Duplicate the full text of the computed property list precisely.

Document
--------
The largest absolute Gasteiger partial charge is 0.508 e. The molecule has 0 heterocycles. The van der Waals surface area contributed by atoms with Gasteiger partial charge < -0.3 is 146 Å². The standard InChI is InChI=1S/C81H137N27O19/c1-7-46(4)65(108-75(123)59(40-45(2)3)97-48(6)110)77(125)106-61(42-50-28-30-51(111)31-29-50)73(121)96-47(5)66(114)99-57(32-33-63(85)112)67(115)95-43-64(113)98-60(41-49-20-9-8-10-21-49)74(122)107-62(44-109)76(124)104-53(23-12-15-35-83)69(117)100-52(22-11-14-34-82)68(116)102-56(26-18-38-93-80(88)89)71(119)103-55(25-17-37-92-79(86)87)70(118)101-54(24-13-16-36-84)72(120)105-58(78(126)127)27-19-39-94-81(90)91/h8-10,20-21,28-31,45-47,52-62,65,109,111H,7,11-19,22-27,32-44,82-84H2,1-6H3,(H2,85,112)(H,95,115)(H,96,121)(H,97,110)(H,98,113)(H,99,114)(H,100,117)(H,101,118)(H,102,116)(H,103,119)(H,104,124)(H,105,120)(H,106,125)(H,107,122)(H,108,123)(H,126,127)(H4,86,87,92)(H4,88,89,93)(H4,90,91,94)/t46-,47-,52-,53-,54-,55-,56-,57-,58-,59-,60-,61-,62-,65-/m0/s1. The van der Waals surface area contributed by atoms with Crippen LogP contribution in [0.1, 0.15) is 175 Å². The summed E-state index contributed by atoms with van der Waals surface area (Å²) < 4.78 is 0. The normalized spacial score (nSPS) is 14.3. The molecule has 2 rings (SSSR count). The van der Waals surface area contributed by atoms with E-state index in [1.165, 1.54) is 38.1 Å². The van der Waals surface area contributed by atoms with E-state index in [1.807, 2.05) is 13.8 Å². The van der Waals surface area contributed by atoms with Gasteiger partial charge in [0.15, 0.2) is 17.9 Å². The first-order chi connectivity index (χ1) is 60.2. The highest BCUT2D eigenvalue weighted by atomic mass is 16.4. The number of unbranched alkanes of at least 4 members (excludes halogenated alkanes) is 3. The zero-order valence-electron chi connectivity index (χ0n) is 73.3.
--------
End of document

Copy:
The largest absolute Gasteiger partial charge is 0.508 e. The molecule has 0 heterocycles. The van der Waals surface area contributed by atoms with Gasteiger partial charge < -0.3 is 146 Å². The standard InChI is InChI=1S/C81H137N27O19/c1-7-46(4)65(108-75(123)59(40-45(2)3)97-48(6)110)77(125)106-61(42-50-28-30-51(111)31-29-50)73(121)96-47(5)66(114)99-57(32-33-63(85)112)67(115)95-43-64(113)98-60(41-49-20-9-8-10-21-49)74(122)107-62(44-109)76(124)104-53(23-12-15-35-83)69(117)100-52(22-11-14-34-82)68(116)102-56(26-18-38-93-80(88)89)71(119)103-55(25-17-37-92-79(86)87)70(118)101-54(24-13-16-36-84)72(120)105-58(78(126)127)27-19-39-94-81(90)91/h8-10,20-21,28-31,45-47,52-62,65,109,111H,7,11-19,22-27,32-44,82-84H2,1-6H3,(H2,85,112)(H,95,115)(H,96,121)(H,97,110)(H,98,113)(H,99,114)(H,100,117)(H,101,118)(H,102,116)(H,103,119)(H,104,124)(H,105,120)(H,106,125)(H,107,122)(H,108,123)(H,126,127)(H4,86,87,92)(H4,88,89,93)(H4,90,91,94)/t46-,47-,52-,53-,54-,55-,56-,57-,58-,59-,60-,61-,62-,65-/m0/s1. The van der Waals surface area contributed by atoms with Crippen LogP contribution in [0.1, 0.15) is 175 Å². The summed E-state index contributed by atoms with van der Waals surface area (Å²) < 4.78 is 0. The normalized spacial score (nSPS) is 14.3. The molecule has 2 rings (SSSR count). The van der Waals surface area contributed by atoms with E-state index in [1.165, 1.54) is 38.1 Å². The van der Waals surface area contributed by atoms with E-state index in [1.807, 2.05) is 13.8 Å². The van der Waals surface area contributed by atoms with Gasteiger partial charge in [0.15, 0.2) is 17.9 Å². The first-order chi connectivity index (χ1) is 60.2. The highest BCUT2D eigenvalue weighted by atomic mass is 16.4. The number of unbranched alkanes of at least 4 members (excludes halogenated alkanes) is 3. The zero-order valence-electron chi connectivity index (χ0n) is 73.3.